"Xbox is a social site," Chayes said. "
Devices ? such as Windows phones and tablets ? also mediate social interactions, she says.
Yammer, the business social networking startup
Recently, she and her team conducted a field study of about three dozen people, talking to people and observing them in their environments to understand the kinds of work they do on their tablets and how those tablets fit within their wider technology ecosystem.
One theme that emerged was that many tablet owners used their devices for more "casual productivity" and in more relaxed positions, such as reclining on the couch ? information useful for future iterations of Office.
These days, Lovejoy observed, it's the researchers themselves who are more embedded into product teams, "becoming more impactful, and influencing decisions at the strategic level."
Similar things are happening at other tech companies.
Moreover, most product and marketing groups at
Previously, someone developing technology for mobile devices, for example, might come to consult with the social science researchers. Now, there are researchers embedded with the mobile teams.
"It's a real shift on corporations' part," Anderson said. "They're interested in understanding how people live so they can innovate for them."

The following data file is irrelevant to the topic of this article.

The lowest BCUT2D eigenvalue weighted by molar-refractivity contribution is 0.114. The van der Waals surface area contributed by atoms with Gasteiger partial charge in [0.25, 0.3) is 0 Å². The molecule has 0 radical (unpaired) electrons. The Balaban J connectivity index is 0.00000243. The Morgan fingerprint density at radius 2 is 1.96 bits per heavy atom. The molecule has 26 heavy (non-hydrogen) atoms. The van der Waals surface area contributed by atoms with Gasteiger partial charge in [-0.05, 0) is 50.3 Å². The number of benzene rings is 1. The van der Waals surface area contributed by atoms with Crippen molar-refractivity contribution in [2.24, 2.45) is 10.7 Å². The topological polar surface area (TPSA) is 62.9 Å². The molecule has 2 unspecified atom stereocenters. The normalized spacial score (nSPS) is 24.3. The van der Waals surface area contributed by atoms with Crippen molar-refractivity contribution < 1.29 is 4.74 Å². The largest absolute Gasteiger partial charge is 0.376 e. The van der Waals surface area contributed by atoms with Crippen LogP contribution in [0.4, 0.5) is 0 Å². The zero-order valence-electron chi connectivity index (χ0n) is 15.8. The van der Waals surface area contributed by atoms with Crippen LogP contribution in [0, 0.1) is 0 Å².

"We've seen a growing interest and need for the kind of expertise that we bring to the questions of the day around data analytics, and social and mobile technologies," she said.
Blomberg is doing research on how data is produced ? especially in the course of everyday activities ? and analyzed, and the ways those analyses are then used within corporations.
"Social scientists are in a strong position to help us understand the sources of data and the way data needs to be understood in order to be taken up," she said.
But that's changing, he said, especially with the volume of data available these days that companies want to analyze.
There's even an emerging field of "computational social science" that looks at social phenomena using computational tools, and that ties together everything from statistics to social sciences to computer science.
The group's first conference, held in 2005 at the
Liebow believes that, "The task of making sense of the overwhelming amount of data we have available now places a premium on those who can make the data tell a story or find a story in the data."
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